But on to the good stuff. As long as I’m offering quotes, I should give a shout out to Ani’s crucial line: “What do we keep hearing about? Escort parties? Powerful men?” Amen, sister! This is exactly the question I’m confident every True Detective viewer has been asking for at least three episodes now. Finally, we seem to be getting a little progress on this front. But that doesn’t mean I don’t still want to recommend a TD drinking game in which everyone has to take a swig at each mention of sex parties “up north.” Spencer, you’re a Southern Californian (I’ve only lived in the Bay Area): Do people really use that phrase all the time?
In any case, that torture hut out in the woods of Guerneville didn’t make a lick of sense, but it did supply a jolt of the creepy horror that was so crucial to the first season of the show and has thus far been sorely missing from the second. I’m still disappointed that Pizzolatto decided to dispense with the whole “secret occult history of the U.S. transportation system” that he’d originally intended as a frame for this season. But even a few garden-variety psychopaths would move the series away from being a straightforward police procedural (which it’s very bad at) and toward the kind of gothic drama at which it mostly excelled last year.
Also: What the hell’s going on with (the late) Teague Dixon, Ray’s old drunken, lazy partner? (I basically like to think of him as Pizzolatto’s “ode to Buzz Meeks.”) A couple of episodes ago, we saw him surreptitiously taking photos of Paul. At the time, it seemed like he might be doing dirty work for Vinci PD’s shifty Lieutenant Burris (neatly played by James Frain). But when Burris showed up on Ray’s doorstep asking questions about Dixon, it seemed to complicate that scenario. And Dixon’s knowing about Caspere’s missing jewels before they showed up in the safe deposit box is a nice little mystery. It may well turn out these questions are more interesting than their solution, but for the moment count me intrigued.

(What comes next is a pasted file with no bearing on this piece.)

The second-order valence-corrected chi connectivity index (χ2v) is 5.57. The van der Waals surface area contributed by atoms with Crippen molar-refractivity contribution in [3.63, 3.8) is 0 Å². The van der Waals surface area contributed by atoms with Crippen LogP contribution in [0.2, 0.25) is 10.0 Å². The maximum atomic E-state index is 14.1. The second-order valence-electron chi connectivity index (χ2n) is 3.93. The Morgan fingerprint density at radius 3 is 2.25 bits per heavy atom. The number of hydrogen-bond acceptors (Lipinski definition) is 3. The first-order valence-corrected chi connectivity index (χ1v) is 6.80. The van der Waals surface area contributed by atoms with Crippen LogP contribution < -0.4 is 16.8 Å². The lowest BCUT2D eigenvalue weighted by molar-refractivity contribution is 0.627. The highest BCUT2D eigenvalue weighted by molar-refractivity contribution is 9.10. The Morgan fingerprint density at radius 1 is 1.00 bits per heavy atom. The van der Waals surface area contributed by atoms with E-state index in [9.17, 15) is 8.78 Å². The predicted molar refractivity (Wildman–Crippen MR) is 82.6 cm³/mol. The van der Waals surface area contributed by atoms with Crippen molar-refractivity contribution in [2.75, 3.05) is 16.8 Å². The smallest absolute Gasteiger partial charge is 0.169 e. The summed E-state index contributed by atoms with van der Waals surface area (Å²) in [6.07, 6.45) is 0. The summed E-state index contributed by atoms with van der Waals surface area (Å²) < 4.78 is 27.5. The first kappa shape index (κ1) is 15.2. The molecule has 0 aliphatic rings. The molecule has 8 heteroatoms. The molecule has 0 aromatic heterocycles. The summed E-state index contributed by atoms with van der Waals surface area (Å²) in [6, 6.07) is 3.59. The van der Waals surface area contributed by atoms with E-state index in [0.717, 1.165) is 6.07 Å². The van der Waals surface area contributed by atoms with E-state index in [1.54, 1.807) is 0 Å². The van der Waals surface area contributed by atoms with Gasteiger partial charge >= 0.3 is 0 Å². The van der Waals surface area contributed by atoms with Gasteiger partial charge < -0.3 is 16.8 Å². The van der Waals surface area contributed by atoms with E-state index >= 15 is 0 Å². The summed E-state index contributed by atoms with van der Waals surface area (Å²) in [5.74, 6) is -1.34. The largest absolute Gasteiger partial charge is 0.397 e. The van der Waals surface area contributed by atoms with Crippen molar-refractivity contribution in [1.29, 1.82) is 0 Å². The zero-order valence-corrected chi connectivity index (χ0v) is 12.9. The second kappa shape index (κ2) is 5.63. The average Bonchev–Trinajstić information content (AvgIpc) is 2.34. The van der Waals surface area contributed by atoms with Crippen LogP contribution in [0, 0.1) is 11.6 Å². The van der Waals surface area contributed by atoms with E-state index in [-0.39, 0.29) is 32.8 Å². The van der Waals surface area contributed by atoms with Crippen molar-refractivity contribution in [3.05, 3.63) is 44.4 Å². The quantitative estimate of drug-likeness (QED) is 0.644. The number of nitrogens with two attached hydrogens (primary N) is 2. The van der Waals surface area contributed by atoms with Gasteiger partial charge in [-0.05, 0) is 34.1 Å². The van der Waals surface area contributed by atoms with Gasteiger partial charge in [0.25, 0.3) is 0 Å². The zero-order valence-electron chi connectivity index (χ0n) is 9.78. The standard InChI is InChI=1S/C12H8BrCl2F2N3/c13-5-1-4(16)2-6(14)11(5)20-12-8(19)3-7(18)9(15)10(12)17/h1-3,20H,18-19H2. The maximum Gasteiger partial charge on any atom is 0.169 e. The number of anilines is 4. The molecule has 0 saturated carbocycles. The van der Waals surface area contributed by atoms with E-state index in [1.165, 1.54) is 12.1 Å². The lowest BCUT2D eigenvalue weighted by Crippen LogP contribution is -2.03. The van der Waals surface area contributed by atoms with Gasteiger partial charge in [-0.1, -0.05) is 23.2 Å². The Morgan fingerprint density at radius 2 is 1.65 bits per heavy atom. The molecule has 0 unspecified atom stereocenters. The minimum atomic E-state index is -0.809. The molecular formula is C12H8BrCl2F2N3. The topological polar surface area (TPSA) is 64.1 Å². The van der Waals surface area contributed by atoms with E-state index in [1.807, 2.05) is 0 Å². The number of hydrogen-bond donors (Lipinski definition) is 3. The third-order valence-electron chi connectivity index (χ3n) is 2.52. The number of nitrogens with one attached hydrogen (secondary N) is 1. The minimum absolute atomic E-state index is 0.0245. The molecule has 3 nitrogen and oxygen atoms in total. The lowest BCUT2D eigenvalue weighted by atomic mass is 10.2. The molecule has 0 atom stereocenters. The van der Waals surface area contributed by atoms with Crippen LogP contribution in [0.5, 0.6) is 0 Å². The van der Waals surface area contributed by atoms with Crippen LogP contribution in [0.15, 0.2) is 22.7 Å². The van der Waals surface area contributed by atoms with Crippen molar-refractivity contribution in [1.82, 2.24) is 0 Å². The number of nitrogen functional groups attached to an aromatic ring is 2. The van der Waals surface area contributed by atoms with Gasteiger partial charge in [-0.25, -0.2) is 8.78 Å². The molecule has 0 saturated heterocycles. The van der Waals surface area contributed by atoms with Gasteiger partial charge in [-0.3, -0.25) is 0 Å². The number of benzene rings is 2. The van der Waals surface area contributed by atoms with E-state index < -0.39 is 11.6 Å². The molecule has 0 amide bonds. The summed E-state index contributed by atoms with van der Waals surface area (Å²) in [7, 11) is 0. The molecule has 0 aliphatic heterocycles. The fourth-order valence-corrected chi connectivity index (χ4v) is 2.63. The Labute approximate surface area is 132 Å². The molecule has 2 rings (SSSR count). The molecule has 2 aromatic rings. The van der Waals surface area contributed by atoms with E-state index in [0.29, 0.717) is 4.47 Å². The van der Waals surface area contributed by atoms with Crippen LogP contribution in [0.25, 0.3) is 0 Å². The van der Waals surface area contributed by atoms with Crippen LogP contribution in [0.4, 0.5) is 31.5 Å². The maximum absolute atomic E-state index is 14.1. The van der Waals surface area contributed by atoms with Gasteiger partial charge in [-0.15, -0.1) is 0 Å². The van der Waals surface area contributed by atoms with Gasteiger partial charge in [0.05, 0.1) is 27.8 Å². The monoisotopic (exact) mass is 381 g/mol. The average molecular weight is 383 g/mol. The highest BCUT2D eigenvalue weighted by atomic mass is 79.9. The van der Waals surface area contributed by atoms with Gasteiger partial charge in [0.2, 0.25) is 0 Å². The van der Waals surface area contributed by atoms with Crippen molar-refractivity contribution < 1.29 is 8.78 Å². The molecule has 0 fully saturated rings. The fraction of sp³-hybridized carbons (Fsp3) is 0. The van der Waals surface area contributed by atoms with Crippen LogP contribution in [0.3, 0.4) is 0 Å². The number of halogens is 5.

My favorite development of the episode though—one of my favorite developments this season—was the discovery that Ray killed the wrong man when trying to avenge his then-wife’s rape. I particularly liked the way the revelation unfolded. First, Ray wondered why his wife was so angry at him during the custody hearing. Second, he learned that her long-ago rapist had been caught, with the (I think) assumption that she was furious with him for killing an innocent man. Third, they talked and it became clear that, far from holding him responsible for murder, she thought he’d just made the whole thing up in order to impress her. Fourth, he realized that Frank had set him up. And fifth—well, for that we’ll have to wait and see how his visit to Frank’s humble new abode plays out.
That is, if I can force myself to watch another episode, given the “scenes from next week” revelation that Ani is going to go undercover as an upscale hooker at one of the sex parties we’ve been hearing so very much about. Really? Pizzolatto seemed to take to heart critiques regarding the feeble female characters of season one. And while there have been disappointments so far this season—Kelly Reilly has been given a lot less to do than expected as Jordan; and Rachel McAdams’s Ani has bordered on a caricature of masculinity, but with ovaries—the idea of the show’s tough female cop having to pour herself into a slinky gown to act as sex bait is lame on another level altogether. I’m not sure, but I may have just barfed up an episode of Silk Stalkings. Let’s all hope there’s room under that dress for her to conceal at least a couple knives.